Viewed as a whole, the projects are an “attempt to reorder territory in the southern region [of Mexico] for the benefit of — and control by — global and US financial interests,” Cruz said. 

López Obrador defends the project as a way to create thousands of jobs and close the economic gap between Mexico’s industrialized north and its cash-poor, agricultural south. He’s also in a hurry to get it done. 

“We can’t commit the heinous mistake of leaving works incomplete,” he said during his visit to Salina Cruz. He wants the city’s port dredged and expanded within three years, before the end of his term in office. 

“There shall be no pretexts of any kind — be they inclement weather or protests — that could lead to delays in the completion of these works,” he said.

Meanwhile, other government agencies face an uncertain future over deep budget cuts. 

Among them is the National Institute for Anthropology and History, or INAH, as it’s known by its Spanish acronym. It’s the guardian of Mexico’s ancient artifacts and cultural history — and it oversees Mexico’s world-famous pyramids and archaeological zones. 

“It’s catastrophic,” Gilberto López y Rivas, a longtime anthropologist and researcher with the antiquities agency, said of the cuts.

“The INAH isn’t just archaeology. We number around 900 researchers; archaeologists, cultural and social anthropologists, ethnologists, linguists, biologists, architects, restoration workers, forensic specialists … It’s a very wide range of research.” 

Some fear weakening the INAH could lead to looting at ancient sites and fuel antiquities trafficking. 

López Obrador’s administration rode to power in a historic landslide in 2018 on a wave of leftist, rhetorical rejection of the status quo. So, the cuts came as a shock to many. 

“This has been the big surprise,” López y Rivas said. “Two years later, unfortunately — for the country and for those who believed 30 million votes would change the direction past administrations were heading — what we have is a continuation in the very essence of what these past administrations represented.”

He says the administration’s dual discourse — the president often slams neoliberalism and conservatives in speeches while advancing free-market policies — helps to explain the devastating cuts to national programs that safeguard ecosystems, protect Indigenous rights, and keep the country’s history and culture alive.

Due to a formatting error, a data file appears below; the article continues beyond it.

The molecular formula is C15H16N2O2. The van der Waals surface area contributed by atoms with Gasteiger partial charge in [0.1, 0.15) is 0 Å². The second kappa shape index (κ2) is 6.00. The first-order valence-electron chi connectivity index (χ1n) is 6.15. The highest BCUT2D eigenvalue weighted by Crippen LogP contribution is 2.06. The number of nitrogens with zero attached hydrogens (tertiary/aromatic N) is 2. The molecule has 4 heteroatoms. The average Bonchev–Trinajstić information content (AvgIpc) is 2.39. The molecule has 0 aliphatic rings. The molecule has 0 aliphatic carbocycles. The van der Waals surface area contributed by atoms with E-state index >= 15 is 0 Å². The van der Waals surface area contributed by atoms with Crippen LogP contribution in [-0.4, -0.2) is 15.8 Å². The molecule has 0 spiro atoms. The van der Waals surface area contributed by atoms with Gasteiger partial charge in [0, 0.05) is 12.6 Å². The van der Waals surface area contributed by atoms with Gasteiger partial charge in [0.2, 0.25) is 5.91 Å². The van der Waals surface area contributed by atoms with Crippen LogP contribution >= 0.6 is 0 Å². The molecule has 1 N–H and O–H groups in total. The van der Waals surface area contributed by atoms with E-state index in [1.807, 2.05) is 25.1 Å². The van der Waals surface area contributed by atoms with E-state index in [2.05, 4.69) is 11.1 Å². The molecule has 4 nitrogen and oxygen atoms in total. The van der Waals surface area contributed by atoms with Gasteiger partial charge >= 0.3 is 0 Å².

“It requires not having a memory,” he said of the mental shift needed to accept the administration’s vision for the region. “It’s an induced amnesia that goes against history, culture, identity and the idea of collectivism.”

Beirut blast kills at least 100, injures thousands; Security restrictions in Kashmir; Can artificial crowd noise match up?

Beirut blast kills at least 100, injures thousands; Security restrictions in Kashmir; Can artificial crowd noise match up?

By
The World staff

A drone picture shows smoke from the scene of an explosion at the seaport of Beirut, Lebanon, Wednesday, Aug. 5, 2020.

Credit:

Hussein Malla/AP

Share

Top of The World — our morning news round up written by editors at The World. Subscribe here.

Rescue workers remain on the scene of a massive explosion at Beirut’s port yesterday that killed at least 100 people and wounded as many as 4,000. Scores of people are still missing, and Beirut is in a state of emergency. The explosion rippled across the Lebanese capital, leaving entire city blocks flooded with glass and rubble along with a scene of utter devastation.

It’s unclear what caused the blast. Reports say there was a pair of explosions: The first started with a fireworks warehouse, and the second came from a stockpile of the explosive chemical ammonium nitrate. Many Lebanese blamed the tragedy on decades of corruption and poor governance.

Follow the BBC’s live page for the latest on Beirut.

What The World is following

Security authorities are enforcing restrictions in much of Kashmir today, a year after India revoked the disputed region’s semi-autonomy in a controversial move. The anniversary comes as Reuters reports militants attacked Indian security forces with a grenade and gunfire. There were no immediate reports of casualties, police said.

Coming up on The World today, host Marco Werman interviews former National Security Adviser John Bolton. In his new book, “The Room Where It Happened,” Bolton portrays President Donald Trump as ignorant of basic geopolitics and driven by a desire for reelection — including asking for help from China.

From The WorldCan artificial crowd noise match the thrill of packed stadiums?

Oakland Athletics’ Stephen Piscotty watches a foul ball go into stands filled with photos of fans during a baseball game against the Seattle Mariners, Friday, July 31, 2020, in Seattle, Washington. 

Credit:

Ted S. Warren/AP

With spectators unable to watch live sports in person due to the coronavirus, the cheers and jeers must come from somewhere. Teams, leagues and broadcasters around the world are taking different approaches to provide artificial crowd noise for games.

French Chilean rapper’s new track criticizes politicians’ apathy over coronavirus

Ana Tijoux performs during a concert by female artists on the eve of International Women’s Day in the Zocalo in Mexico City, March 7, 2020.

Credit:

Rebecca Blackwell/AP

Ana Tijoux worked on the new song “Pa Qué?” with the Puerto Rican rapper PJ Sin Suela. They were inspired by the grim developments that have dominated the news for most of 2020.  The single — out last month — is from her forthcoming “Antifa Dance,” her fifth album.